Word and World: The Ghostly God of Style

Though language appears to us as a perceptual phenomenon, it can be as transparent and understandable as thinking.  Language consists of acoustic or optic signs for our understanding.  Understanding (meaning) is the hidden part of language.  It does not appear in the perceptual world, but occurs — through intuition — in the human spirit.

Georg Kühlewind

The Logos-Structure of the World: Language as Model of Reality

Translated from the German by Freidemann-Eckart Schwarzkopf

This is the first of my blogs in this domain, and my intention is to start some in-depth dialogues centered around my three most virulent obsessions: Language, Consciousness, and Time.  Like the Holy Trinity, the mystery of these three subjects is that they are not three distinct fetishes at all, but only three aspects of something which I have come to think of as the “unseen referent,” that strange attractor which always remains imperceptible and inexplicable, but which nevertheless is the source of all that we perceive and all that we attempt to explain.  By presenting examples from fiction, poetry, scientific, didactic and other types of discourse, future entries will offer a wide variety of ways to experience this tripartite God.  But first things first.  Before we can think about all the different ways in which language, consciousness and time create our world, we have to think about the process of expression itself.  We have to think about “style.”

Psychologists have known for a long time that the content of words carries only a small part of their meaning, the rest is borne through an invisible medium consisting of such vague enigmas as intonation, insinuation, references to past experience, idiomatic conventions and the like.  The wife comes downstairs and greets her husband with the words “Good Morning,” and the husband, brooding, stares into his coffee, and thinks, ‘what does she mean by that?’  This is easy enough to discern, if not decipher, in spoken conversation, but in a written text, it is camouflaged by something that we sometimes refer to as “style.”  Style is the poetry behind the facts.  It carries by some estimates as much as 95% of the meaning of any given communication.  So why is it that in our books, blogs, emails, textings, and tweets, we keep busily killing off so many different varieties of the creature?  Out of jungles and oceans teeming with different life forms, in our linguistic expressions we are making a desert monoculture, where comprehensibility is enforced by an almost universal adherence to what is sometimes referred to as “a conversational style.”  And although there might be as many versions of this as there our ducks in duckland, still, in the end, it is all pretty much quacking.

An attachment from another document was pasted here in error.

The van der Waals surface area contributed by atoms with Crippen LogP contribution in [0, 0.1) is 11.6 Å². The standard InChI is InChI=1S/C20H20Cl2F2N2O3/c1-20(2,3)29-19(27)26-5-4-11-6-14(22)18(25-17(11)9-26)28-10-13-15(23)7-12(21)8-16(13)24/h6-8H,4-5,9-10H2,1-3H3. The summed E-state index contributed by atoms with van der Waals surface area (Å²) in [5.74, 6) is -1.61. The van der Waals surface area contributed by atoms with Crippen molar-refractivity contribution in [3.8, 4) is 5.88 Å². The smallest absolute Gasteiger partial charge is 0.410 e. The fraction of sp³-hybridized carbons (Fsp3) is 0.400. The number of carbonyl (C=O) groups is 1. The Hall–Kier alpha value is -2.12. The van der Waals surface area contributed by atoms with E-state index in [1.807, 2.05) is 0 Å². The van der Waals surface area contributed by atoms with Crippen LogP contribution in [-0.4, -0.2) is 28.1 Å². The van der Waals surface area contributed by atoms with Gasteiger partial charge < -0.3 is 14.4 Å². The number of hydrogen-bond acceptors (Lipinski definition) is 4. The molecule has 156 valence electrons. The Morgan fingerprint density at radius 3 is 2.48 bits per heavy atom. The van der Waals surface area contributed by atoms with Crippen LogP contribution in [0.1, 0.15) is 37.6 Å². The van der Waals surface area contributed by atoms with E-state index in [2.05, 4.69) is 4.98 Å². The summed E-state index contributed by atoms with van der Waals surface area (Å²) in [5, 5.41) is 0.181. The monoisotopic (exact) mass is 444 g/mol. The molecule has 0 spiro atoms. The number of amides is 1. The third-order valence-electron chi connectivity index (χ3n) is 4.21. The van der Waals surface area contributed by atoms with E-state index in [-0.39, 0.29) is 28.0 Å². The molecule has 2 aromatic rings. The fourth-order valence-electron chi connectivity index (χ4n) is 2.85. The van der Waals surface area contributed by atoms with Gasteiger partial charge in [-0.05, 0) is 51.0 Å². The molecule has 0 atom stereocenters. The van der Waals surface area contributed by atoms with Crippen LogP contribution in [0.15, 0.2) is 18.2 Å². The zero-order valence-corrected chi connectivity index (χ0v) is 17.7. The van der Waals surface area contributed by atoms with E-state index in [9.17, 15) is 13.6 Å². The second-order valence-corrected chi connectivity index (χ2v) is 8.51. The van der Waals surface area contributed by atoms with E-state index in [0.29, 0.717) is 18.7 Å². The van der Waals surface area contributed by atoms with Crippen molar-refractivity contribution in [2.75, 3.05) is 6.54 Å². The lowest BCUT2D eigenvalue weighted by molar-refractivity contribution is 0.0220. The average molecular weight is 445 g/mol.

Although I am an avid reader, I seldom now buy new books, because the printed page has become a commodity product, where editors, in order to sell to the widest audience possible, have enforced this conversational style on every form of human expression.  It does not matter if a book is a scholarly work, a scientific one, a work of fiction, of theology, of poetry, of history, or of social science, — it has to be cut down to fit this same procrustean bed.  So, why is this important?  Why can’t we all be friends, and just have a friendly chit-chat on any subject, without worrying about this ghostly thing called style?  It is important because The Word serves, not only as the mirror and model, but also as the creator of our world.  And if The Word is impoverished, so are we, so, in fact, is everything.  If we equate, as we have above, linguistics with ecology, this process of killing off different styles of communication amounts to a  persistent dumbing down and dimming of consciousness.  It is as if we looked out on a forest, and did not see pines, and spruce, and hemlocks, and oaks, and alders, and willows, and laurels, but only one thing: “tree,” and that a “virtual” tree.


           *Surface Truth                                                          

            How is it then that style came to be

Looked upon as subterfuge, an ornament

Disguising the authentic, an attribute

Hiding the truth, and not the truth itself?


In its externals, every culture makes

Fantastic references to the truth.  Icons

Come out of Churches, visit the sick,

Exude miraculous powers.  Soldiers march;


Chickens are eaten; dogs are kept as pets;      

Sticks are placed at the crossroads of the heart.

The sun comes up and lights this intricate skin.

Everything leaps to sight, nothing is hidden.


Style is not a disguise.  It is the

Authentic surface of an inward motion,                                     

The dance of things that swarms into the eye,                                

Bearing that part of deathlessness that dies.

The poem, Surface Truth, by Roy Dean Doughty excerpted from Camera 144, A Monument of Wonders.

   Watch for the next installment of “Word and World: New Ideas about the Fourth Dimension”

As a daily practice conducted in conjunction with his Kryia meditation, Roy Dean Doughty has written a poem every day for more than twenty years.  He is the creator of The Ten Thousand Poem Project and the author of  Fourteen Poems, Yodo International Press, 1987, Clear Mo(u)rning, and Spirit Chronologies. His work has been featured on “The Oneness Program” KEST Radio, San Francisco, VoiceAmerica Radio, Phoenix, Arizona, and Unity, FM radio.  He can also be read at www.doughtyspoetry.comwww.doughtyJamesJoyce, and www.doughtysbrainfood.com

Look for Roy Doughty's powerful online course, "Creativity" starting October 4th — Offered through The TAO Metaversity.

Featured Images copyright Jeff Clay / Clayhaus Photography

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Word and World: The Ghostly God of Style | TAO • The Arts Organization


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